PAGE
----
Statewide: October 22, 2010 Archive
Posted at 10:54 AM on October 22, 2010
by Bob Kelleher
Two reports came out this week demonstrating the resurgence in shipping from Great Lakes ports, including the Port of Duluth-Superior.
With three months to go before ice closes the shipping season, the Duluth Seaway Port Authority reports tonnage shipped so far up 25 percent from the same period the year before.
As a whole, St. Lawrence Seaway Cargo shipping is up 18 percent over the same period. The Seaway includes ports across the Great Lakes from Duluth to Montreal.
Shipping figures include cargo coming and going. Some of the Seaway tonnage includes steel imports from Romania and South America. There's also some wind turbines moving along the lakes from Quebec to Indiana.
In Duluth, the lions share of tonnage traditionally goes to taconite shipping. The small mostly-iron pellets are heavy, and a lot of them move through Duluth and Superior docks.
When you consider a 25 percent increase in tonnage, you need to understand that taconite shipping skidded to a virtual halt around the early summer of 2009. Since then, the demand for taconite from steel mills has slowly edged upward, reopening Iron Range taconite mines, and restoring much of the taconite movement by ships. Taconite shipping alone is up 69 percent over last year's dismal figures.
But the real story in Twin Ports shipping is grain. Grains shipments to ships through Duluth and Superior elevators is running 89 percent over the same period last year. It's also up 15 percent over the five year average. In September alone, according to the Duluth Seaway Port Authority, the port experienced a 123 pecent increase in outbound grain shipments; primarily durum wheat and spring wheat going to Europe, North Africa, and the Middle East.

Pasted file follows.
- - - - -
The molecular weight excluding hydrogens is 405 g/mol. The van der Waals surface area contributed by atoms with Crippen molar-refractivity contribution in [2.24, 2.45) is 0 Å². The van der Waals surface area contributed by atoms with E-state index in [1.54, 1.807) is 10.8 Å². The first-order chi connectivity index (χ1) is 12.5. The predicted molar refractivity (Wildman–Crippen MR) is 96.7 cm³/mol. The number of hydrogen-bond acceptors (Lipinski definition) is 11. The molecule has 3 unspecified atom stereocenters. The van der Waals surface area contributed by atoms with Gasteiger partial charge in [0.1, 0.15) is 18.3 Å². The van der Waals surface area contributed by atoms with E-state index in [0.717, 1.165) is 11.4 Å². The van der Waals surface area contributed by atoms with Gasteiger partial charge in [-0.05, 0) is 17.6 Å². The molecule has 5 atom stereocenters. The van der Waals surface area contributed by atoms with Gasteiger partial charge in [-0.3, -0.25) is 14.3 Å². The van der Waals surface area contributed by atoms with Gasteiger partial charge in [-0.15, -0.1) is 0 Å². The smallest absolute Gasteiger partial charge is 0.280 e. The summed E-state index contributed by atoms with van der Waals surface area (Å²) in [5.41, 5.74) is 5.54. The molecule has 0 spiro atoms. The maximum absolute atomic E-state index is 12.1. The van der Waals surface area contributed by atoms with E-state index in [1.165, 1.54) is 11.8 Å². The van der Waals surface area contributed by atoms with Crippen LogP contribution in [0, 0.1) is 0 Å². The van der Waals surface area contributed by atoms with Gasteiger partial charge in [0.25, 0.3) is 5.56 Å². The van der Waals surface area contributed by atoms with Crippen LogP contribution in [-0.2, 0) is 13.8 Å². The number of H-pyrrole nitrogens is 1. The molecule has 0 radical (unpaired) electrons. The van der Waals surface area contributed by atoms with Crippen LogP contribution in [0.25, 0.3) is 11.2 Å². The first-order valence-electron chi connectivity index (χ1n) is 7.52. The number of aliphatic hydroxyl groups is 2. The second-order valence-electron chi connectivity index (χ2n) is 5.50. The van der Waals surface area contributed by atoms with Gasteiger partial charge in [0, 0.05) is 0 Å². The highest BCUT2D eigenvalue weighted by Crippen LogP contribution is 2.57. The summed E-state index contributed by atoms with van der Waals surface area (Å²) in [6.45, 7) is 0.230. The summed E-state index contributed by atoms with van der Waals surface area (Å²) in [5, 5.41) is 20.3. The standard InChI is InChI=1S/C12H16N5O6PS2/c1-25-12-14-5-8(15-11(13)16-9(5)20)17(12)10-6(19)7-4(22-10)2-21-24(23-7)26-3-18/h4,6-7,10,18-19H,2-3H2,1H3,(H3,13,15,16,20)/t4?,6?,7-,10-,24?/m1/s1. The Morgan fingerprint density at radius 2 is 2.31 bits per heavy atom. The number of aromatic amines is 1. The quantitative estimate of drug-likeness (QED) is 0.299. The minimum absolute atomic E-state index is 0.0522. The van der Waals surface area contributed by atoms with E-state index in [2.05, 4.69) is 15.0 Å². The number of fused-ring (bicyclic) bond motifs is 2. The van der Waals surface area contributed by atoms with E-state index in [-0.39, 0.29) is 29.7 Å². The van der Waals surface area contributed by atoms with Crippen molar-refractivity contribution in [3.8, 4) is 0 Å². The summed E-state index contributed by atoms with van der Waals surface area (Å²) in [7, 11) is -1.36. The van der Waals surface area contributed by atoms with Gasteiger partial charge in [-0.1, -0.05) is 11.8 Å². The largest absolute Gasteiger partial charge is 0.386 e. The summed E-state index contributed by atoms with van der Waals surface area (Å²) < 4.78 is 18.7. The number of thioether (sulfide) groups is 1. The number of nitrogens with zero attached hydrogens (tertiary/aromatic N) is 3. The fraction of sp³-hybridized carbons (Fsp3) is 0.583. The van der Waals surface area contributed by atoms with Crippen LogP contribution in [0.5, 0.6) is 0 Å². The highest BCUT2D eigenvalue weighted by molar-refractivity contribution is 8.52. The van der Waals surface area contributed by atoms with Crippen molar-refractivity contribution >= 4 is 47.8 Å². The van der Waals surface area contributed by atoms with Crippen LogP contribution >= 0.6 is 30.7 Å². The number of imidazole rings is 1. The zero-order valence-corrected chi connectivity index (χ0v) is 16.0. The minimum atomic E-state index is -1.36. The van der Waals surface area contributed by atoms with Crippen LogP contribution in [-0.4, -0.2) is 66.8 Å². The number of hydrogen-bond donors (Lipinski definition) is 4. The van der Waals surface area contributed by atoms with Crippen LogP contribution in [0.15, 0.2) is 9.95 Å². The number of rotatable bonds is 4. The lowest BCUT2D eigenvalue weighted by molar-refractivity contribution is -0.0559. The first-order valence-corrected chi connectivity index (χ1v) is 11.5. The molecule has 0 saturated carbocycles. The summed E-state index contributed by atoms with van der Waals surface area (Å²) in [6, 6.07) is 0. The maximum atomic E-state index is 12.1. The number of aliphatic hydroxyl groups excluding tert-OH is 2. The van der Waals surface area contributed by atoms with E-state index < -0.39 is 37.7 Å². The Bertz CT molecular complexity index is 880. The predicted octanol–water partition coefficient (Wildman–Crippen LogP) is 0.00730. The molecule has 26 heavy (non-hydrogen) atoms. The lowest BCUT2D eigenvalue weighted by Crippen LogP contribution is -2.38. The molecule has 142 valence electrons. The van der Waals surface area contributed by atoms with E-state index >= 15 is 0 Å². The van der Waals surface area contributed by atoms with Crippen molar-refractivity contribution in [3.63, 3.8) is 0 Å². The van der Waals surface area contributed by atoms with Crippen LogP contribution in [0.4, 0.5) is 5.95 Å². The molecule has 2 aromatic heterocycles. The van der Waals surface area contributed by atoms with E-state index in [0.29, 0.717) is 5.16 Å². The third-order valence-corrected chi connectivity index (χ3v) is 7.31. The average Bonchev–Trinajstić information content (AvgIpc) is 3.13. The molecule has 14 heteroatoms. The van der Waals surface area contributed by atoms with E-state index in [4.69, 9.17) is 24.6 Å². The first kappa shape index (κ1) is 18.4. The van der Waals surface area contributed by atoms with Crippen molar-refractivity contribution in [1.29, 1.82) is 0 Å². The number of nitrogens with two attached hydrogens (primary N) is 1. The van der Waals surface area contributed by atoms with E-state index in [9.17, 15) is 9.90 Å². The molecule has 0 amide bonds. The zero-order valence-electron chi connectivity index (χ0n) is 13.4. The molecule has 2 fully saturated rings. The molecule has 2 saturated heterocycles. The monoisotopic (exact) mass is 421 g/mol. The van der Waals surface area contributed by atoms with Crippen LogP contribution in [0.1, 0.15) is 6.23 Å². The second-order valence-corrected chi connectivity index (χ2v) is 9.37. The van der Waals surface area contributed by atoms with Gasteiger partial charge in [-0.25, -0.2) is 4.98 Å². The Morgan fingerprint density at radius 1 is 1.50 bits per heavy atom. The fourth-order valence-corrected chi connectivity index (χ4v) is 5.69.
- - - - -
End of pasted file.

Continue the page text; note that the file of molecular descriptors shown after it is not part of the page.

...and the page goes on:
Much of that grain demand is blamed on shortages in Russia and a Russian ban on grain exports from that country.
Although not necessarily connected, employment figures just released by the Minnesota Department of Employment and Economic Development show the Duluth-Superior metropolitan market gaining over 1,000 jobs between August and September, at a time the state as a whole lost almost 10,000.
Posted at 1:44 PM on October 22, 2010
by Elizabeth Baier
Filed under: Southeast Minnesota
The head of Rochester's public school system has been named a finalist for the top positions in Macon, Ga.
Rochester Superintendent Romain Dallemand will travel to Georgia this weekend for a final round of interviews, according to local television reports.
Dallemand is one of two finalists for the Bibb County school board position. The other is James E. Benfield, the current superintendent of Yadkin County Schools in North Carolina, according to an article in a Macon newspaper.
Dallemand became superintendent of the Rochester Public School District in 2007. He's also worked in school administrative positions in Connecticut and Florida.
After he arrived in Rochester, the school district developed a five-year plan to close the academic achievement gap. The program is based on the assumption that students can be taught to be successful in any area.
In 2008, Dallemand told MPR that by 2013, all students in the district will be proficient in reading, math and science, and all will be prepared for careers after high school.
"I always like to say that in Rochester we have a very good school district. However, 22 percent of our students are not proficient in reading and in math" Dallemand said.
Officials with the Macon School District have told various media outlets they will announce the new superintendent as early as Nov. 4.